Yeah, that’s a great question, Diane. I just want to echo what my co panelists have said. Thank you for the invitation. I’m excited to be in such great company. Yes, I have definitely had some challenges with imposter syndrome. And interestingly, and I wish I could remember where I heard this so I could attribute it appropriately, but I listen to a lot of podcasts, including speaking your brand, of course, and on a recent podcast, the person, the host kind of reframed imposter syndrome as imposter experience to shift it away from it being a problem with us to it being a problem with the system and with society. And I really appreciated that perspective because it made me reflect on all of all of the times where I felt like maybe I didn’t belong or like Shannon just described. I was in an experience where I was nervous about stepping up and taking on a new challenge. And what I realize now is that that that a lot of that is a function of the systems in which we operate, the patriarchy, the sexism, the racism. And it’s not a reflection of us being less than. So I just wanted to share that. But some of the ways that I have dealt with that experience or those feelings of am I good enough and is really just trying to remember that every time I speak I am showing that it’s possible to someone else, and particularly as a woman of color, acknowledging that there are little black and brown girls who may aspire to be a doctor or may aspire to have a career in STEM. And when they see me or when they hear me speak up, that lets them know that they can do it too. And so I often draw on that. Any time I’m in a situation where I’m feeling nervous or where I’m questioning whether I should be in that space. I always draw on that. And also I reflect on the hard work that it took for me to get here and just acknowledging that. And sometimes we have to really kind of be our own cheerleaders.

Diane Diaz:
Yes. I’m so glad you shared that. Nicole um and Carol is actually in the comments. We have several people commenting, so. Hi, Shell. Hi, Michelle. Hi, Shannon. Hi, Carol. Carol was saying great, great point about the system being the problem, not us. That is a great point. And this isn’t really related to to women in STEM or women of color in STEM. However, I’m sure you’ve seen the videos of little black girls reacting to the new Little Mermaid movie and the fact that The Little Mermaid is going to be black is in the movie Black just watching. To your point about knowing that there are little girls out there watching you and thinking, Oh, I can do that, too. Watching, obviously it’s mermaid. It’s a made up fictional being. But seeing little girls reacting to seeing themselves in a space is I mean, watching those brought me to tears. So I can imagine, like for you knowing that you’re inspiring other young girls to possibly be in a STEM career, it just has so much power and it must be so motivating.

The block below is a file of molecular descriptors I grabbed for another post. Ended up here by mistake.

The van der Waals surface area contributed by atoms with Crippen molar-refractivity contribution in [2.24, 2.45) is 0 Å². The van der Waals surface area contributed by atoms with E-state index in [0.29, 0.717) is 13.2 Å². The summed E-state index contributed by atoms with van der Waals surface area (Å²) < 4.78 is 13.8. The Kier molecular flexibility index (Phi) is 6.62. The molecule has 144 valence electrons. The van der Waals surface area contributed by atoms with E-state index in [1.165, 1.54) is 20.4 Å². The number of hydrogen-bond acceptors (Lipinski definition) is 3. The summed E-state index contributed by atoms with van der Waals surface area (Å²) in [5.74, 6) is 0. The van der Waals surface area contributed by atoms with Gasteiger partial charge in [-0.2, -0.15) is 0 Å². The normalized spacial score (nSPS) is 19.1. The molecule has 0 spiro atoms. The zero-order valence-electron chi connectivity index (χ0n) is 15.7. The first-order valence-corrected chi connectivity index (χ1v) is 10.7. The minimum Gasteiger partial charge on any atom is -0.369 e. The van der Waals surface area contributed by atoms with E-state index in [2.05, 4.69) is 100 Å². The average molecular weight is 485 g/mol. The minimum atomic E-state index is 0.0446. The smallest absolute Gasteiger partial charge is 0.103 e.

Dr. Nicole Rochester:
It is for sure.

Shannon Bumgarner:
Diana, if I may add a comment here. So I think imposter syndrome comes and goes. And I think when you’re stretching yourself. Stacy Cascio with the Mentor Network really taught me this. It often rears its ugly head. And the reason I want to tell a quick story is because it’s about somebody that’s on this panel. So I was having that moment, you know, we talked about me stepping out, being strong and stepping out, but I was put on on a project with Miss Michelle Taylor, who’s on the call today. And I was struggling speaking up in that particular call because I didn’t know the players. It was a different business than I was used to being in, and I was not using my voice. And we had a wonderful conversation that day and she was my cheerleader, like Dr. Nicole talked about. And she she encouraged me to use my voice and to speak forward. And it really had some great implications. Longer terms, I want to say I just wanted to point out A, you need cheerleaders in your life and B, imposter syndrome can rear its ugly head when you’re stretching yourself out of your comfort zone.

Diane Diaz:
Yes. Thank you for sharing that. And I will add to that. That’s one of the things I love about the Thought Leader Academy is for that we do with speaking your brand is that when the women come together in that platform, they become each other’s cheerleaders. And it’s exactly what you’re talking about. Shannon, where you do need cheerleaders, even if it’s not a situation like that where you can’t use your voice or you’re struggling with how to do that, but you just need someone to give you that little moment of like, yeah, you go, you know, like just to make you feel like you actually have the power to do something hard that you’re trying to do is so powerful to know that you have other women behind you who are cheering you on, supporting you, championing you, listening, helping you. And so that’s the power of the collective. So I hope that more of us do that for each other. And certainly in the Thought Leader Academy, that’s that’s how it usually goes, which is so beautiful to witness.